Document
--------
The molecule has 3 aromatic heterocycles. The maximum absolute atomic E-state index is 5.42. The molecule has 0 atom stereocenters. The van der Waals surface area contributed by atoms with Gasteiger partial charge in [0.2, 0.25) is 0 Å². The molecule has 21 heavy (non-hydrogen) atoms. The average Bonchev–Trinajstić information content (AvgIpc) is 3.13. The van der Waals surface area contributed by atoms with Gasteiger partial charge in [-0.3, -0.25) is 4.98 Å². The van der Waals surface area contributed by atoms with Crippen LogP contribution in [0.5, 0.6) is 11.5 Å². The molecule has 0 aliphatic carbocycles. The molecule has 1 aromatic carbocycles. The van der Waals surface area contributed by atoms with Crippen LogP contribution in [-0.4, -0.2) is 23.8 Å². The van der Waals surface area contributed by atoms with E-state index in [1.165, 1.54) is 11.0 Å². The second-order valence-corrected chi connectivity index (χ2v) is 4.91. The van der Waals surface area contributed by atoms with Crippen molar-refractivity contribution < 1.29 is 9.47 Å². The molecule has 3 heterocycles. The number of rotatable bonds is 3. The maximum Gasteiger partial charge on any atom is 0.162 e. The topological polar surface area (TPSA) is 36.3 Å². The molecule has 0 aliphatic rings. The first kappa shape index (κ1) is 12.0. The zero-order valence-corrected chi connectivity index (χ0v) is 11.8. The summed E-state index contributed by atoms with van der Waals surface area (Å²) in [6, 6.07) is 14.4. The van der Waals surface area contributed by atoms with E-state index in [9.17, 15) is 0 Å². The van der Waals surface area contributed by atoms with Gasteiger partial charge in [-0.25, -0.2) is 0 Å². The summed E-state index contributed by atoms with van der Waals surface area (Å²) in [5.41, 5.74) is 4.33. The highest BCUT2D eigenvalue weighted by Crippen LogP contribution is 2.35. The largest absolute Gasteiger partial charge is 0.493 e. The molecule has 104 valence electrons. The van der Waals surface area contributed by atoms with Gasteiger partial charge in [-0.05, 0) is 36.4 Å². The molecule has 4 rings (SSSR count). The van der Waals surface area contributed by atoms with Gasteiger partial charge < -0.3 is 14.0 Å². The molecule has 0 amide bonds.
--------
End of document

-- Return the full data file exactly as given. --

The molecule has 3 aromatic heterocycles. The maximum absolute atomic E-state index is 5.42. The molecule has 0 atom stereocenters. The van der Waals surface area contributed by atoms with Gasteiger partial charge in [0.2, 0.25) is 0 Å². The molecule has 21 heavy (non-hydrogen) atoms. The average Bonchev–Trinajstić information content (AvgIpc) is 3.13. The van der Waals surface area contributed by atoms with Gasteiger partial charge in [-0.3, -0.25) is 4.98 Å². The van der Waals surface area contributed by atoms with Crippen LogP contribution in [0.5, 0.6) is 11.5 Å². The molecule has 0 aliphatic carbocycles. The molecule has 1 aromatic carbocycles. The van der Waals surface area contributed by atoms with Crippen LogP contribution in [-0.4, -0.2) is 23.8 Å². The van der Waals surface area contributed by atoms with E-state index in [1.165, 1.54) is 11.0 Å². The second-order valence-corrected chi connectivity index (χ2v) is 4.91. The van der Waals surface area contributed by atoms with Crippen molar-refractivity contribution < 1.29 is 9.47 Å². The molecule has 3 heterocycles. The number of rotatable bonds is 3. The maximum Gasteiger partial charge on any atom is 0.162 e. The topological polar surface area (TPSA) is 36.3 Å². The molecule has 0 aliphatic rings. The first kappa shape index (κ1) is 12.0. The zero-order valence-corrected chi connectivity index (χ0v) is 11.8. The summed E-state index contributed by atoms with van der Waals surface area (Å²) in [6, 6.07) is 14.4. The van der Waals surface area contributed by atoms with E-state index in [9.17, 15) is 0 Å². The van der Waals surface area contributed by atoms with Gasteiger partial charge in [-0.25, -0.2) is 0 Å². The summed E-state index contributed by atoms with van der Waals surface area (Å²) in [5.41, 5.74) is 4.33. The highest BCUT2D eigenvalue weighted by Crippen LogP contribution is 2.35. The largest absolute Gasteiger partial charge is 0.493 e. The molecule has 104 valence electrons. The van der Waals surface area contributed by atoms with Gasteiger partial charge in [-0.05, 0) is 36.4 Å². The molecule has 4 rings (SSSR count). The van der Waals surface area contributed by atoms with Gasteiger partial charge < -0.3 is 14.0 Å². The molecule has 0 amide bonds.